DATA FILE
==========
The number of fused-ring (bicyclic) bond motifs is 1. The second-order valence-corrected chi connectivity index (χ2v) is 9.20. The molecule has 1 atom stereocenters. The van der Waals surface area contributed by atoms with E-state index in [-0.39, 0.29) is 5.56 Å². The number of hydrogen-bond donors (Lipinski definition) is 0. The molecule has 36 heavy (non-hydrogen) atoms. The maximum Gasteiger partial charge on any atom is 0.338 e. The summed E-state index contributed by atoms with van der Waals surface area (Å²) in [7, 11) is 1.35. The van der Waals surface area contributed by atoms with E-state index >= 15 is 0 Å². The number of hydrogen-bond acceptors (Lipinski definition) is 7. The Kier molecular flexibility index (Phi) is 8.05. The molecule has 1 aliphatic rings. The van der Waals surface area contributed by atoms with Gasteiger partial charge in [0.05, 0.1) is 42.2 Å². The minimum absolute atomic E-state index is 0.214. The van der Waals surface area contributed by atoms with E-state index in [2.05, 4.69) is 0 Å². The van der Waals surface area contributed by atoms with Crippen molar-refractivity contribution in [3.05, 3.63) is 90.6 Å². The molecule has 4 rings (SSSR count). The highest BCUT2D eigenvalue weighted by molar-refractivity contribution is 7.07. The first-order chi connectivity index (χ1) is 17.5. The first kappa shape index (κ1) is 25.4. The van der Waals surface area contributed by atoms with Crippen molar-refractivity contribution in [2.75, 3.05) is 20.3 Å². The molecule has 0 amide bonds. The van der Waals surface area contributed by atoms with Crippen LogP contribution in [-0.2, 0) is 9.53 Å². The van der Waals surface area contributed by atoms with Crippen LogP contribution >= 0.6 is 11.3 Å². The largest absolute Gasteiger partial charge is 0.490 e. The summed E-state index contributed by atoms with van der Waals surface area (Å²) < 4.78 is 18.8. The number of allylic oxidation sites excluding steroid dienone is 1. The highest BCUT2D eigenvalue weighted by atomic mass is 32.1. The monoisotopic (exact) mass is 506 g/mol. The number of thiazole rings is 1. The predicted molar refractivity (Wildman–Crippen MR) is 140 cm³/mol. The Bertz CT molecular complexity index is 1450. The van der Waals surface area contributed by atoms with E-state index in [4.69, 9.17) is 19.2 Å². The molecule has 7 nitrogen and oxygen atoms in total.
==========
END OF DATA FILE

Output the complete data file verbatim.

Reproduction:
The number of fused-ring (bicyclic) bond motifs is 1. The second-order valence-corrected chi connectivity index (χ2v) is 9.20. The molecule has 1 atom stereocenters. The van der Waals surface area contributed by atoms with E-state index in [-0.39, 0.29) is 5.56 Å². The number of hydrogen-bond donors (Lipinski definition) is 0. The molecule has 36 heavy (non-hydrogen) atoms. The maximum Gasteiger partial charge on any atom is 0.338 e. The summed E-state index contributed by atoms with van der Waals surface area (Å²) in [7, 11) is 1.35. The van der Waals surface area contributed by atoms with E-state index >= 15 is 0 Å². The number of hydrogen-bond acceptors (Lipinski definition) is 7. The Kier molecular flexibility index (Phi) is 8.05. The molecule has 1 aliphatic rings. The van der Waals surface area contributed by atoms with Gasteiger partial charge in [0.05, 0.1) is 42.2 Å². The minimum absolute atomic E-state index is 0.214. The van der Waals surface area contributed by atoms with E-state index in [2.05, 4.69) is 0 Å². The van der Waals surface area contributed by atoms with Crippen molar-refractivity contribution in [3.05, 3.63) is 90.6 Å². The molecule has 4 rings (SSSR count). The highest BCUT2D eigenvalue weighted by molar-refractivity contribution is 7.07. The first-order chi connectivity index (χ1) is 17.5. The first kappa shape index (κ1) is 25.4. The van der Waals surface area contributed by atoms with Crippen molar-refractivity contribution in [2.75, 3.05) is 20.3 Å². The molecule has 0 amide bonds. The van der Waals surface area contributed by atoms with Crippen LogP contribution in [-0.2, 0) is 9.53 Å². The van der Waals surface area contributed by atoms with Crippen LogP contribution >= 0.6 is 11.3 Å². The largest absolute Gasteiger partial charge is 0.490 e. The summed E-state index contributed by atoms with van der Waals surface area (Å²) < 4.78 is 18.8. The number of allylic oxidation sites excluding steroid dienone is 1. The highest BCUT2D eigenvalue weighted by atomic mass is 32.1. The monoisotopic (exact) mass is 506 g/mol. The number of thiazole rings is 1. The predicted molar refractivity (Wildman–Crippen MR) is 140 cm³/mol. The Bertz CT molecular complexity index is 1450. The van der Waals surface area contributed by atoms with E-state index in [4.69, 9.17) is 19.2 Å². The molecule has 7 nitrogen and oxygen atoms in total.